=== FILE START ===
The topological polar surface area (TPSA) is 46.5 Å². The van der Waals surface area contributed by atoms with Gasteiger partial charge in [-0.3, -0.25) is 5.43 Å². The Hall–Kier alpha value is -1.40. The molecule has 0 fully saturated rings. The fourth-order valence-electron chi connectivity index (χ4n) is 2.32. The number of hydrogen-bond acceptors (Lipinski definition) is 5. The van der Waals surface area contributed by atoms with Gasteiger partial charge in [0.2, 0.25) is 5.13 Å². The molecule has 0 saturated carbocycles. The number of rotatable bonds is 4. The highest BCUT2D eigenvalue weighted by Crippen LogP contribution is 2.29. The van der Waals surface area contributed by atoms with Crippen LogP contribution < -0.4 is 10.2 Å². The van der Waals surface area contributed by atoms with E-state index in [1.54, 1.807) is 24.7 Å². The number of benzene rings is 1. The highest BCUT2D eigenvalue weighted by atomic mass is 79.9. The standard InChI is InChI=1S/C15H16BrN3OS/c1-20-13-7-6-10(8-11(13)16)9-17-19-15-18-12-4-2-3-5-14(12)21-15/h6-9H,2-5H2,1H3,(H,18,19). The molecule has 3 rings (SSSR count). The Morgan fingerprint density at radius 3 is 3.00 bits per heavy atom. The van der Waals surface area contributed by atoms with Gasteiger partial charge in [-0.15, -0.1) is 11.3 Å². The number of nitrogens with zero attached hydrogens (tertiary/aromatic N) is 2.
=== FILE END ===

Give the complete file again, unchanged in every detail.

The topological polar surface area (TPSA) is 46.5 Å². The van der Waals surface area contributed by atoms with Gasteiger partial charge in [-0.3, -0.25) is 5.43 Å². The Hall–Kier alpha value is -1.40. The molecule has 0 fully saturated rings. The fourth-order valence-electron chi connectivity index (χ4n) is 2.32. The number of hydrogen-bond acceptors (Lipinski definition) is 5. The van der Waals surface area contributed by atoms with Gasteiger partial charge in [0.2, 0.25) is 5.13 Å². The molecule has 0 saturated carbocycles. The number of rotatable bonds is 4. The highest BCUT2D eigenvalue weighted by Crippen LogP contribution is 2.29. The van der Waals surface area contributed by atoms with Crippen LogP contribution < -0.4 is 10.2 Å². The van der Waals surface area contributed by atoms with E-state index in [1.54, 1.807) is 24.7 Å². The number of benzene rings is 1. The highest BCUT2D eigenvalue weighted by atomic mass is 79.9. The standard InChI is InChI=1S/C15H16BrN3OS/c1-20-13-7-6-10(8-11(13)16)9-17-19-15-18-12-4-2-3-5-14(12)21-15/h6-9H,2-5H2,1H3,(H,18,19). The molecule has 3 rings (SSSR count). The Morgan fingerprint density at radius 3 is 3.00 bits per heavy atom. The van der Waals surface area contributed by atoms with Gasteiger partial charge in [-0.15, -0.1) is 11.3 Å². The number of nitrogens with zero attached hydrogens (tertiary/aromatic N) is 2.